For a recap of the hand discussed this week:
Location: Foxwoods Casino
Preflop: two limps, Hero raises to 1000 in EP with AThh, two players after Hero call, and the limpers call. Effective stacks are 130 BB
Flop (5000) T72r
Checks to hero, Hero checks, callers check behind.
Turn (5000) 2 (bringing a flush draw)
First limper leads for 1200, second limper calls, Hero raises to 5000, callers fold, first limper calls, and second limper folds.
River (15000) 5
Checks to Hero, Hero bets 13000?
In this hand, we had four major decisions. Two of those decisions were matters of sizing. I won't explore those here since they were based on exploitative assumptions that are fairly binary in nature. Our turn raise sizing is basically a matter of ranging our two opponents who have put money in the pot, picking a sizing, and deciding how many of our opponents worse hands will call. Each of our opponent's hands basically present a binary yes/no decision that we will try and predict based on exploitative assumptions. Given the exploitative assumptions outlined in our discussion on the podcast, there is not much more to say about the question of sizing at these two decision points.
Therefore, I think the more interesting questions are 1) how often will our opponent's bet when checked to OTF, and 2) how often are we beat OTT. Bet-sizing tells suggest that the initial bettor OTT will rarely ever have us beat. I'm more interested in how often our other opponent's may have the best hand.
OTF we have two opponents left to act after hero checks. For simplicity's sake and since we didn't get much information from hero, let's assume those two opponents called our preflop raise in position with the following range.
The hands with a green line are 50% combos and hands with a blue line are 75%. Unfortunately, the borderline hands are very important for this decision, so a slight disagreement preflop would have drastic changes. Mainly, more middle card hands like 96s and J9o will lead to a much higher percentage of bets from the two overcallers.
Given this range, if our opponents are betting any top-pair+ hands as well as any gutshot+ draws, we can expect to see a bet from one of the two overcallers 47% of the time. I think that makes checking an excellent play since we will face a bet, mostly from worse, about 47% of the time, and we also get free information and avoid bet-folding this flop to a bluff. I think a betting range of top-pair+ and any gutshot is a little ambitious in a 5-way pot, but Daryl seemed to think these players were going to bet at a high frequency making this 47% seem like a plausible figure. However, if we thought these opponents would only bet JT+ and 8 out straight draws, that figure drops to 35%.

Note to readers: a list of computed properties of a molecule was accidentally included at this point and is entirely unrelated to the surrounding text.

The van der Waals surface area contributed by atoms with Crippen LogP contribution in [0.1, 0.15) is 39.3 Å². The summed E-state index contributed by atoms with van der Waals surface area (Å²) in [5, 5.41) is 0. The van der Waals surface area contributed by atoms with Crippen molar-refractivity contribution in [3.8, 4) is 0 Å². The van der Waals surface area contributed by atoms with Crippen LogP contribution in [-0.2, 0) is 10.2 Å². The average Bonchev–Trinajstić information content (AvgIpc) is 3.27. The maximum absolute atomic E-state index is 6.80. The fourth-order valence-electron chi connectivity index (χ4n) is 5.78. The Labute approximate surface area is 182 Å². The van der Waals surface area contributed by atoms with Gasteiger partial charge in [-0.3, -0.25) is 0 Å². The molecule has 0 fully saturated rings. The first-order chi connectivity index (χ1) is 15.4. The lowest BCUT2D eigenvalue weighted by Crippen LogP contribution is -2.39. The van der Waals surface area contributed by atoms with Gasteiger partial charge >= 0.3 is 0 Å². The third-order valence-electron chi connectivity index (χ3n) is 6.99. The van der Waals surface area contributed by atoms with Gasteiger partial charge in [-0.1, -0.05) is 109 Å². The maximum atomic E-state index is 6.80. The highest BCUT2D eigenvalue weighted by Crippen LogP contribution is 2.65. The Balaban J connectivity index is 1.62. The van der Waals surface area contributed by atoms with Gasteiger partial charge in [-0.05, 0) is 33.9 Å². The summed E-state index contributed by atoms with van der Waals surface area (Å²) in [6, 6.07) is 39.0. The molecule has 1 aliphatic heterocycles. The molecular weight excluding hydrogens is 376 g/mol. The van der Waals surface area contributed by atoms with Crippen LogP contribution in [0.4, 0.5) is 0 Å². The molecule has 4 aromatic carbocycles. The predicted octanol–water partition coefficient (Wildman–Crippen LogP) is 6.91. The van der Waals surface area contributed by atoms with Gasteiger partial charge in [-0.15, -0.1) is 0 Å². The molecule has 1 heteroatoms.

Given the previously assigned ranges and a generic overlimping range for the second limper, our hand is good OTT over 95% of the time when we assume the player who led 1200 never has us beat. Of course, this player could just be using a small sizing with a random 2 or a full house, but it seems very unlikely. A 7 is actually a much worse card given these ranges. On a 7 turn, we will be beat by the 3 players who did not lead the turn about 18% of the time. Both of those calculations assume that the second limper will never raise a strong hand OTT. If this is not true, then both of these frequencies will be reduced.
Clearly, with such a huge equity advantage and clear value targets, Darly's turn value raise was gold. While it was read influenced, it's still very difficult for him not to have the best hand given preflop play and the action up to this point postflop. If Daryl is going to be checking his entire range OTF, then I think he should be raising quite often OTT. On this turn card, arguably one of the best, that value raising range should be particularly wide.
On low-card fairly dry flops in large multiway pots, even a wide betting range won't add up to a huge betting frequency between one or two opponents. Therefore, when we check a strong hand hoping to induce a bet, we should have additional reasons to check. In this circumstance, I believe we clearly do.
Another takeaway that I alluded to more subtly is the importance of determining the composition of a limping range on a board like this. Some opponents will almost always limp low pocket pairs, suited aces, some suited connectors, and not much else. If that were the case, our opponent who led the turn would not have very many tens in their range. They would have many more flush draws. On the other hand, a player who is going to be limping a lot of offsuit broadway hands will show up with a ton of Tx here. We can gauge this in part from preflop frequencies, but it's also something to look for in limp pots that get to showdown.
Finally, people don't play many dueces, and for good reason.
As always, feel free to share any questions or comments in the comments section below.
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